I returned to the UK for the publication of the Chilcot Report. I did a number of interviews, which are posted in the News/Media section of this site. I was asked by the New York Times to write about the report. You can see it online here. And here’s the text:
Chilcot Report: How Tony Blair Sold the War
London — WEDNESDAY saw the publication, years overdue, of the official report into Britain’s conduct of the 2003 Iraq war. The inquiry, led by a former senior civil servant, John Chilcot, reviewed thousands of documents and interviewed more than 100 witnesses, and the final report runs to more than two million words.
Its findings are clear. The British government, led by Prime Minister Tony Blair, exaggerated the case for war and decided on military action when it had not exhausted the alternatives. (As a former British diplomat and specialist on Iraq at the United Nations, I was one of those who testified to precisely this at the Chilcot inquiry.) The government also failed to prepare for the invasion and mismanaged the occupation of Iraq.
For many, this comes as confirmation of what they already believed. It is striking, nonetheless, to see it delivered in the cool, measured language of a retired government official. Those who said that Mr. Blair and his government were “misled” by faulty intelligence on weapons of mass destruction before the war have lost their claim: Mr. Chilcot’s report says Mr. Blair presented the intelligence case with a certainty the data did not justify. As for the occupation, the 13 years of chaos and violence that Iraqis have endured since the invasion demonstrate beyond question the incompetence and irresponsibility of those who planned and organized it.
British public inquiries like this have an ulterior purpose, which is to reassure the population that government can understand its mistakes and correct them. In Parliament, the prime minister, David Cameron, said gravely that the report would be studied and its recommendations followed. After a day or two of outrage, the news cycle will move on. But if such a debacle is not to occur again, a disaster of this magnitude requires deeper reflection and real consequences.
The Chilcot report does not in itself entail accountability. Criminal prosecutions appear unlikely, and outside of the courts, there is a poverty of options to hold the culpable to account. The day or two of public embarrassment that Mr. Blair and his collaborators now face is wholly insufficient — and what recourse could compensate for what has been inflicted both on the Iraqi people and on the soldiers who sacrificed their lives in this misbegotten venture? So many people have died in the conflict, at least a quarter-million since the invasion.
The ministers and officials who enabled Mr. Blair to perpetrate this catastrophe must also bear blame. Brave after the event, many testified before Mr. Chilcot that they knew the war was a mistake — yet they went along with it. But without them, it could not have happened. The “threat” of weapons of mass destruction was repeated by many diplomats and officials even when they, like me, were well aware that the scant intelligence we had could not substantiate the claim.
Some were dispatched to govern Iraq after the invasion, but with zero training or other preparation for the task. The war set off vicious sectarian violence — exactly as I had heard British officials warn explicitly on several occasions at British-American talks I attended before the invasion.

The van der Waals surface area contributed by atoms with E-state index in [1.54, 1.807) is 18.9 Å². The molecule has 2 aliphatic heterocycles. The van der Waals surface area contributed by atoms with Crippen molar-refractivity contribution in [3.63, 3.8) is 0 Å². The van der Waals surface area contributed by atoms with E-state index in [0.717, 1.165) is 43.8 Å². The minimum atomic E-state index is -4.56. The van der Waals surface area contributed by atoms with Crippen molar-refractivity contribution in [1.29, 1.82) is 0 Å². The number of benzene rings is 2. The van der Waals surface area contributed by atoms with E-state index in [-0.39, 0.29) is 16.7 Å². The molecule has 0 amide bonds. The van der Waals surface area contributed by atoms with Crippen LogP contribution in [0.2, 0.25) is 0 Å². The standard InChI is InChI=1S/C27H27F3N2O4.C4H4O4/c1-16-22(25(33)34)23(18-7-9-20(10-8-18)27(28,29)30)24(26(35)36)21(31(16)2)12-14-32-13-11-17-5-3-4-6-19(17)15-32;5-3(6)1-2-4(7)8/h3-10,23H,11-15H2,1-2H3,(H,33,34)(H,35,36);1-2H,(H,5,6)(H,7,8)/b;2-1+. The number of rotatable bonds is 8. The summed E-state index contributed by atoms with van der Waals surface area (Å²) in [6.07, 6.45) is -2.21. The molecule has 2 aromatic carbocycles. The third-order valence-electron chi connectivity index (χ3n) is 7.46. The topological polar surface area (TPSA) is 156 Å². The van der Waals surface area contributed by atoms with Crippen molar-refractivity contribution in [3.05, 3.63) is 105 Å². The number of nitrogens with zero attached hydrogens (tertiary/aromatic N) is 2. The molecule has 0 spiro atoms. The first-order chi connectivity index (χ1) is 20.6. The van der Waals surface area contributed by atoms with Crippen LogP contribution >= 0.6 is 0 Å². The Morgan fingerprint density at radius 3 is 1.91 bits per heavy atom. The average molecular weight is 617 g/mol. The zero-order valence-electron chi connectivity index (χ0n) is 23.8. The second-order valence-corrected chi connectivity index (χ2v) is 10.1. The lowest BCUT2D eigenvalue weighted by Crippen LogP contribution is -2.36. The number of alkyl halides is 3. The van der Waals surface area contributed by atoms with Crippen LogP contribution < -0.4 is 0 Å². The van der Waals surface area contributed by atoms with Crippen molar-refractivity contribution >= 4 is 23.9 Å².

There are further, dire effects of the 2003 invasion the Chilcot report omits to mention. A thug named Abu Musab al-Zarqawi, a marginal figure in Al Qaeda, was elevated in the jihadist hierarchy when Secretary of State Colin Powell, in his notorious prewar speech to the United Nations Security Council, falsely named him as a terrorist ally of Saddam Hussein. As a result, Mr. Zarqawi gained status as America’s declared enemy, an authority he exploited to become an extremist leader in the Sunni insurgency in Iraq.
Breaking with Al Qaeda, he founded the group that became the Islamic State, which today occupies Iraq’s second-largest city, Mosul, and a vast stretch of territory across Iraq and Syria, and just this week killed more than 200 civilians in suicide bombings in Baghdad. The Islamic State has inspired mass killings from California to Paris to Istanbul. In Syria, Islamic State fighters have already used chemical weapons. If the group obtains other weapons of mass destruction, it will use them.
Thus the invasion that was justified by an imaginary threat in Iraq helped create a crisis of global insecurity that will endure for a generation, at least.
Warmongering is a more subtle process than you might think. I saw, up close, how decent people collaborated in selling an unnecessary war. They believed that government must affirm its claim to provide security for the people by exercising the state’s monopoly of force. As I once did, they shared a belief in government’s knowledge and expertise: Government knows best.
Except when it doesn’t. I’ve come to believe that governments’ failed attempts to impose order by force are themselves the source of disorder. Many Iraqis would doubtless agree.
The Chilcot report reveals much about government and its failure but largely ignores the greatest issue. The enormous suffering and losses of the Iraqi people are scarcely mentioned; there is no attempt to count the dead.
There is also no recommendation of making reparation to the Iraqi people, let alone an apology. For me, this should be the ultimate significance of a report like this: that it speaks for those whose lives were needlessly wasted. It is their fate, not those of us and our politicians, that should preoccupy us. Only then can we begin to grasp the magnitude of what was done in our name.